As incomes rise, so the demand for telecommunication services rises, but equally, as investment in infrastructure and technology builds scale, so the cost of rolling out these services to the public falls, creating a virtuous circle of growth and development.
In particular, mobile connectivity growth has the potential to uplift the lives of millions of people in Africa, improving the range and affordability of services on offer.
A good example is M-Pesa, a uniquely African fintech solution that combines advances in telecommunication and finance. M-Pesa is a JV between Vodafone and Kenya’s Safaricom, and is currently active in seven African countries and beyond. M-Pesa (from the Swahili word for money) is a completely digital banking service through account holders’ cellphones.
These and other services are fast gaining traction in Africa and there are a number of firms looking to take advantage of this growth.
According to Andrew Schultz of Investec’s African equities desk, global and local African telcos are participating in this process, with great success.
Firms like Vodacom Tanzania (part of Vodafone) has grown its user base considerably through M-Pesa (some 10 million users), with considerable potential for more growth on the payments front, as more merchants are added and new financial services are rolled out. There is also the potential to grow revenue through smartphones, which make up about 30% of its current base (a figure that's growing).
Another is Airtel Africa, which is active in 14 countries on the continent. Airtel completed its IPO in London and Lagos a year ago and is banking on increased penetration of handsets and the use of mobile money technologies.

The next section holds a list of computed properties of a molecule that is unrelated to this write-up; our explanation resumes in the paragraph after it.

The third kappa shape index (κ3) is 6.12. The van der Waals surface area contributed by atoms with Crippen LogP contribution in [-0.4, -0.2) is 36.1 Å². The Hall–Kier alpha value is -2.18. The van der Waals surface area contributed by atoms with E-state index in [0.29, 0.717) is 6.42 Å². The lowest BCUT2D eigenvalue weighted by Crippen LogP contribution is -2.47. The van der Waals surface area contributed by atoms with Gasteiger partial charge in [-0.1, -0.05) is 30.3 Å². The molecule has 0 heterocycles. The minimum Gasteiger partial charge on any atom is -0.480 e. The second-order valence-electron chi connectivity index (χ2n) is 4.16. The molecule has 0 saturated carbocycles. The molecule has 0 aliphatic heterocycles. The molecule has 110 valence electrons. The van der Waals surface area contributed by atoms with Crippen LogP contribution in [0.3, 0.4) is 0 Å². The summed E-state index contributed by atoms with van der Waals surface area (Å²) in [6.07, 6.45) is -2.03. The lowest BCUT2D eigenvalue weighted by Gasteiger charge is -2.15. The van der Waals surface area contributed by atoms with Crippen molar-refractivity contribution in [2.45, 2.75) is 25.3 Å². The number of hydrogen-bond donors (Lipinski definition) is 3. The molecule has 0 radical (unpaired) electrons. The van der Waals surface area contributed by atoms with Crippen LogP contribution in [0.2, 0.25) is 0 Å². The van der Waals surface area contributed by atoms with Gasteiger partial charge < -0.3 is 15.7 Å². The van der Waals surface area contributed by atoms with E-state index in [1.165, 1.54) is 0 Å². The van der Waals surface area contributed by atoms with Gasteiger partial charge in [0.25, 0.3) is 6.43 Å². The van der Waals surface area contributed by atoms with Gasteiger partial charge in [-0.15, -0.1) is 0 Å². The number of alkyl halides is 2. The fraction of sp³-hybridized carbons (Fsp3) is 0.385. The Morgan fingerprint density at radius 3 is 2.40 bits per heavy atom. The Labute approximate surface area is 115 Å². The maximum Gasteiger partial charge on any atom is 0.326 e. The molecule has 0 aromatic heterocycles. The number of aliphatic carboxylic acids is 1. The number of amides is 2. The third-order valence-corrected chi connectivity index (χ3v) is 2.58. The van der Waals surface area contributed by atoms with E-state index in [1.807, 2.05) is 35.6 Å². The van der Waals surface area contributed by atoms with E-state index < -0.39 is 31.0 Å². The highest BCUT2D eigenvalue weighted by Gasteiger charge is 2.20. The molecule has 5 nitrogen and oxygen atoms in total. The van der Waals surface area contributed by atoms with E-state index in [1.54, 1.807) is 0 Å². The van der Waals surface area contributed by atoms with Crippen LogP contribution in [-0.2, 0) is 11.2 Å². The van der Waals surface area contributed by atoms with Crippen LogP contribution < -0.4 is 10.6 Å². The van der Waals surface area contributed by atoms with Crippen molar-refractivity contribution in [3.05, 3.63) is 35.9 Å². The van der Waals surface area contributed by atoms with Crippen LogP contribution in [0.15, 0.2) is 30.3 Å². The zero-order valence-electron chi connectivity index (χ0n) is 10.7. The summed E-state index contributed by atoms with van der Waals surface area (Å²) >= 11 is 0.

Why Africa telcos are positioned for growth
According to Airtel’s head of investor relations, Pier Falcone, “Telcos in Africa are in a unique position because the market is at the beginning of three S-growth curves in terms of penetration.”
“Firstly, unique SIM penetration is still very low at 40% and that can drive growth across volumes in voice. Secondly, data penetration is even lower and we took the lead on expanding 4G in Africa. Finally, mobile money is an amazing opportunity for the continent, to continue to drive financial inclusion.”
On the infrastructure side, Helios Towers is a leading provider of towers across the continent. Infrastructure like towers is crucial for the leading telcos to help customers make the transition from 3G to 4G and in the future, to 5G, which in turn should drive down costs and open up the market for services.
Can Covid-19 accelerate mobile money in Africa?
Following the start of the pandemic, consumers have been switching to online purchases or contactless payments in retailers, rather than using cash.
Helios Towers made its debut on the LSE in October and attracted a great deal of investor interest. It has 7,000 sites in Ghana, Tanzania, SA, DRC, and Congo-Brazzaville and works with global firms like Nokia and Delmec.
Helios is also in expansion mode and is looking to enter the Ethiopian market, as the government moves to liberalise its telecoms industry by breaking up the monopoly of the state-owned Ethio Telecom (for which Safaricom is also bidding for a stake). It recently raised US$750m in the debt markets, with US$450m earmarked for expansion, according to Bloomberg. Helios is also eyeing opportunities in Morocco, Madagascar, and Egypt.
Helios CFO Tom Greenwood told Bloomberg that the next five years could see as many as 10,000 new towers required in the Ethiopian market, creating a “very large opportunity” for Helios.
“Even with the uncertainties created by Covid-19 and rising competition in many markets, these examples show that opportunities for growth in the telco space remain intact,” says Schultz.
Receive Focus insights straight to your inbox
About the author
Patrick writes and edits content for Investec Wealth & Investment, and Corporate and Institutional Banking, including editing the Daily View, Monthly View, and One Magazine - an online publication for Investec's Wealth clients. Patrick was a financial journalist for many years for publications such as Financial Mail, Finweek, and Business Report. He holds a BA and a PDM (Bus.Admin.) both from Wits University.